Ask the Experts
Guy Burstein (Microsoft Developer Evangelist) was the track owner, and he organized an “Ask The Experts” panel session with all the Dev Track speakers. The session started off with questions Guy had collected and had been hearing from the Israeli community. Then he opened up the floor to questions from the audience. Here are some of the questions we received:
- Should I take the Cloud seriously? (Short answer: Yes. :-) Longer answer: We have a lot of confidence in the cloud. There are many examples where we’re betting on it within Microsoft, such as Hosted TFS.)
- Are Cloud Applications secure? (Shy enumerated the 5 elements of application security, and explained how cloud applications can actually be more secure than on premises.)
- Is Silverlight dead? (Jason explained Microsoft’s two-pronged strategy, and cited examples of Microsoft products taking dependencies on each. He also pointed people to the Silverlight Firestarter event.)
- What are the current trends in Programming languages? (I described the declarative, dynamic, and concurrent trends, and talked about the work we’re doing on Async.)
There were a lot of MVPs at the event, so it was great to meet them in person, and discuss our community engagements. This included Ohad Israeli, Sasha Goldstein, Alon Fliess, Pavel Yosifovich, and Eyal Vardi. We met up at one of the evening events, and also coordinated a lunch meeting.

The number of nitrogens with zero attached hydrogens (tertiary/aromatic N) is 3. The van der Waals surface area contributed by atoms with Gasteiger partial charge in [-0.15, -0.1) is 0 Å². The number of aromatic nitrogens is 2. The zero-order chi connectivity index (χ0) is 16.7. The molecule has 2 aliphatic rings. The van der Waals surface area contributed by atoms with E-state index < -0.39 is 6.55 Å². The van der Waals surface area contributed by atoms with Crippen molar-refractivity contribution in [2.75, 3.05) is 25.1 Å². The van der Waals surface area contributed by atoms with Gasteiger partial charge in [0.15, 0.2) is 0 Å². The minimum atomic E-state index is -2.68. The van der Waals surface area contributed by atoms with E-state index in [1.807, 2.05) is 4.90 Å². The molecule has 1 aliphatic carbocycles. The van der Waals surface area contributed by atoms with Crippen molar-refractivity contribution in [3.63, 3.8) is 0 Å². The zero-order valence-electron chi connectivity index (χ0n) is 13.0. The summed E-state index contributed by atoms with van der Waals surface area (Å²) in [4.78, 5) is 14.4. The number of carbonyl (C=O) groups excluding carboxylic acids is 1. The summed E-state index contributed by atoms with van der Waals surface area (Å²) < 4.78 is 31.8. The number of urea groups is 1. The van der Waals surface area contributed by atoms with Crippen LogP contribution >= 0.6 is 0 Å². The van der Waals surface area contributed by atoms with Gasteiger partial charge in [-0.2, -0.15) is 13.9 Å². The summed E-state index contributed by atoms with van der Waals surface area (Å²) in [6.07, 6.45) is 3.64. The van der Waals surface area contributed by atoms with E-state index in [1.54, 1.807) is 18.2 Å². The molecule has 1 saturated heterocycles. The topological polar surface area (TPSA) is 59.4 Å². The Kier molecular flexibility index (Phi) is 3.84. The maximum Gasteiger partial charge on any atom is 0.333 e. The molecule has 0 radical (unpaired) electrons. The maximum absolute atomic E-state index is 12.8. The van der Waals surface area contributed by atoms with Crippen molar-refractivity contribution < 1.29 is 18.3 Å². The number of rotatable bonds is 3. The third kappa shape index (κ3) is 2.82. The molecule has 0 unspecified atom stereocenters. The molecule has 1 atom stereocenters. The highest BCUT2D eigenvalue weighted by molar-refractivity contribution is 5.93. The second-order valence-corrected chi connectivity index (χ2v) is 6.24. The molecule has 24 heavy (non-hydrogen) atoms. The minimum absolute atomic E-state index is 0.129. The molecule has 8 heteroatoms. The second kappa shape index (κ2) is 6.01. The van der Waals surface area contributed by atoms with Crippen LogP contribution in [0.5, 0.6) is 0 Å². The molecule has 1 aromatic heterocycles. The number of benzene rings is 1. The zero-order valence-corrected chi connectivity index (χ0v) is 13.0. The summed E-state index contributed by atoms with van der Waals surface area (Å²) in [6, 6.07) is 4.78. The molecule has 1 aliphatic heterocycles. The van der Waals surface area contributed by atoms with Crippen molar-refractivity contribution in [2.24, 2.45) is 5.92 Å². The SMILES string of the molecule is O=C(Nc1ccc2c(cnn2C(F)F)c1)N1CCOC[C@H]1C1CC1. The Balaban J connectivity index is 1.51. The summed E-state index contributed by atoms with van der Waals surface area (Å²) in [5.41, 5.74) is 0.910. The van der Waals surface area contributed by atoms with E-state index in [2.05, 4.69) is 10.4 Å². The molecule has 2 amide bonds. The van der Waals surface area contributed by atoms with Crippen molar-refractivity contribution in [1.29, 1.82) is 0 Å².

I recorded a CodeRadio podcast with Ariel Ben-Horesh and Shay Friedman. Shay is a C#/IronRuby MVP and author of IronRuby Unleashed. They asked many questions about the developer community, as well as Visual Studio, and working at Microsoft. The questions are recorded in Hebrew, but my answers are in English. You can find the recording here:
I also joined Jason in a meeting that Guy had arranged with the Microsoft MVPs. The meeting was sponsored by Sela. Sela is a large technology company in Israel, and does a lot of work with Microsoft. There were also a group of MVPs present from a new company called CloudValue, who’s developing a product to analyze the dollar cost of each line of code in the cloud.
Here are some question topics from the MVP meeting:
- What are some areas you’re working on for the future? (Hosted TFS, Async, Pro Power Tools)
- How do you decide when to make things obsolete? (There’s a high bar for this. Security flaws are an example. We show warnings while phasing out.)
- Questions about the break from WM6.5 (Unfortunately a hard break was needed here, but this is rare for our products which usually place a high bar on compatibility.)
- When will Visual Studio run natively on 64bit? (We don’t have plans for native 64bit, but are investing in memory consumption and performance.)
- What Microsoft technologies are built on Silverlight? (LightSwitch, SharePoint parts, Windows Phone 7)
- Microsoft should have a centralized list of all the current releases, and also better integration between different sites – MSDN, DevLabs, MSR, Visual Studio Gallery, CodePlex, Etc. (Feedback taken)
Below is a picture from the meeting.